It is hard for some people to understand the tendency of dogs to act out in a way that does not receive a positive response, but this is responsible for much of the behavior we don’t like in dogs.

Dogs that jump, paw, bark, and hump may all be looking for the same thing: attention and play.

Medical Causes

In some cases, humping can be a sign of a medical issue.

Male dogs that are experiencing irritation may rub themselves in a way that looks like humping to relieve the irritation.

Dogs that lick, chew, or express pain in any other way may be more likely to be experiencing medical problems. 

If your dog has suddenly started a humping behavior later in life, it is important to have your veterinarian check him out to ensure that nothing medically is going on.

Unaltered

If your dog isn’t neutered or spayed, you will have a much harder time training him not to hump.

If your dog is of the age that your veterinarian recommends spaying or neutering for the breed, it is best to have this performed before you try to train your dog not to hump.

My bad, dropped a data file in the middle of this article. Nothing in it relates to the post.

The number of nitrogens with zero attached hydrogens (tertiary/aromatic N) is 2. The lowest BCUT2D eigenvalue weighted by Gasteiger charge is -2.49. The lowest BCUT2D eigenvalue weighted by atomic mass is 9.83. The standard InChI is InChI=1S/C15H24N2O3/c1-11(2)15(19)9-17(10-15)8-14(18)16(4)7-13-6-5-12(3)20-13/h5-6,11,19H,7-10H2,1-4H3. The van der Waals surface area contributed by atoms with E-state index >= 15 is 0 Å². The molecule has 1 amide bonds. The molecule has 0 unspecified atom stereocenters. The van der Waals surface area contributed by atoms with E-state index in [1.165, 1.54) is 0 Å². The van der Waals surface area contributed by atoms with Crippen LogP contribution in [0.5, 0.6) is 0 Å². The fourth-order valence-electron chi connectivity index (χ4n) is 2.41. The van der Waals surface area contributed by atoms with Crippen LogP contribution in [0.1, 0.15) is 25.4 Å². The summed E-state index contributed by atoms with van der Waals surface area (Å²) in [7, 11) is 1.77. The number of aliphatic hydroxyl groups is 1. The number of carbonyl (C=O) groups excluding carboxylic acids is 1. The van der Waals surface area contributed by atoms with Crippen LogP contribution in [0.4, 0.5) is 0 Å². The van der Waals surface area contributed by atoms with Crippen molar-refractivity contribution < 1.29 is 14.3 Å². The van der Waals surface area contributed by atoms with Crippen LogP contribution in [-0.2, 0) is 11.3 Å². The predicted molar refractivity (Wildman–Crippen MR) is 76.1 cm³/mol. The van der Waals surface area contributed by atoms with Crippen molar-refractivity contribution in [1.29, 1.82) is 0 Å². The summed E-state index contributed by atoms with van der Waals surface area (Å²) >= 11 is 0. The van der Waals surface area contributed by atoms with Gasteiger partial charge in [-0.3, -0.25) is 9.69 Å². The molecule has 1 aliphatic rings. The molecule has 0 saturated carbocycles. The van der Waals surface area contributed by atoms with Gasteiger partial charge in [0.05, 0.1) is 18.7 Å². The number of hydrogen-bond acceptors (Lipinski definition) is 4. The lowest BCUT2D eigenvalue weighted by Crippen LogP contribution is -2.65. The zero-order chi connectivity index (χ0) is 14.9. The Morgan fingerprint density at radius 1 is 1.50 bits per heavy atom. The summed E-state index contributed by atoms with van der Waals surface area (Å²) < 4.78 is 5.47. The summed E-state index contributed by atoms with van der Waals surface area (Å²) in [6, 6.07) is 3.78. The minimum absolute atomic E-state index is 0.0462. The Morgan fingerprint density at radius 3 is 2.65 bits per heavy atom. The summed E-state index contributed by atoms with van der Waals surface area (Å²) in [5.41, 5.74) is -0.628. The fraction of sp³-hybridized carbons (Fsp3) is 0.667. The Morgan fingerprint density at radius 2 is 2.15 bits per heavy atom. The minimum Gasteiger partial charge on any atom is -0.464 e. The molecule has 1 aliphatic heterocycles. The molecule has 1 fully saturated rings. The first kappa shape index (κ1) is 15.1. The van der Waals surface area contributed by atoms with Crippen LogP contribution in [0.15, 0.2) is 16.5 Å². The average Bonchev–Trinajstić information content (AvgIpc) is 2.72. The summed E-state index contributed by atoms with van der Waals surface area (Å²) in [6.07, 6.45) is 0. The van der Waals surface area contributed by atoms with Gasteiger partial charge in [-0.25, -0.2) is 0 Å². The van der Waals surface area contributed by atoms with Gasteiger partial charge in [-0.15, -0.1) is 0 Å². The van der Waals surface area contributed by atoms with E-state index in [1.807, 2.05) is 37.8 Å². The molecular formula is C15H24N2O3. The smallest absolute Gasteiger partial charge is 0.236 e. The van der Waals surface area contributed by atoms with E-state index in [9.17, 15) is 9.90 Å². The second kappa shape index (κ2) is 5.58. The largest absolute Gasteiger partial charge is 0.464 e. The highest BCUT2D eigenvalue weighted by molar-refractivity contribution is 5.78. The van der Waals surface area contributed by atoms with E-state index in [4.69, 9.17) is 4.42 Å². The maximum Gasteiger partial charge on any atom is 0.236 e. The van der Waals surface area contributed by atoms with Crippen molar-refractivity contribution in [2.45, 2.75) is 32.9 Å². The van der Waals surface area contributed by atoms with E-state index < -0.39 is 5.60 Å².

Remember that it will take some time after the spay or neuter for hormone levels to go down and stop affecting your dog’s behavior.

You can certainly train an unfixed dog not to hump, but it may be significantly harder.

Which Dogs Are More Likely to Hump Humans?

Any breed of dog is equally likely to display humping behavior.

Dogs who tend to be more energetic and excitable in the first place, such as herding breeds, retrieving breeds, and terriers, may be more likely to experience this kind of behavior than other dogs.

Dogs that have not yet been spayed or neutered are more likely to hump than dogs that have been fixed.

How to Train Your Dog Not to Hump 

Once medical problems have been ruled out, you can start training against humping behavior, using the same methods regardless of the reason for the behavior.

The goal is to train your dog to redirect his behavior and perform a different behavior instead.

Since most dogs hump out of over excitement or a desire to play, the most effective way to redirect the behavior is usually to point your dog toward a play object.

Here is how to teach your dog to seek out play instead of humping you or your guests.

1.  Limit Opportunities for Humping 

As you proceed with training, it is essential that you prevent setbacks by never allowing your dog to hump without correction.

If you are having guests over, it is generally best that you crate your dog unless your guests are willing to participate in your training process.

Don’t allow your dog in areas where he will be loose and you can’t control his behavior, such as dog parks.

2.  Build Excitement For an Object of Redirection

If your dog already has a favorite toy, great; you’re ahead of the game.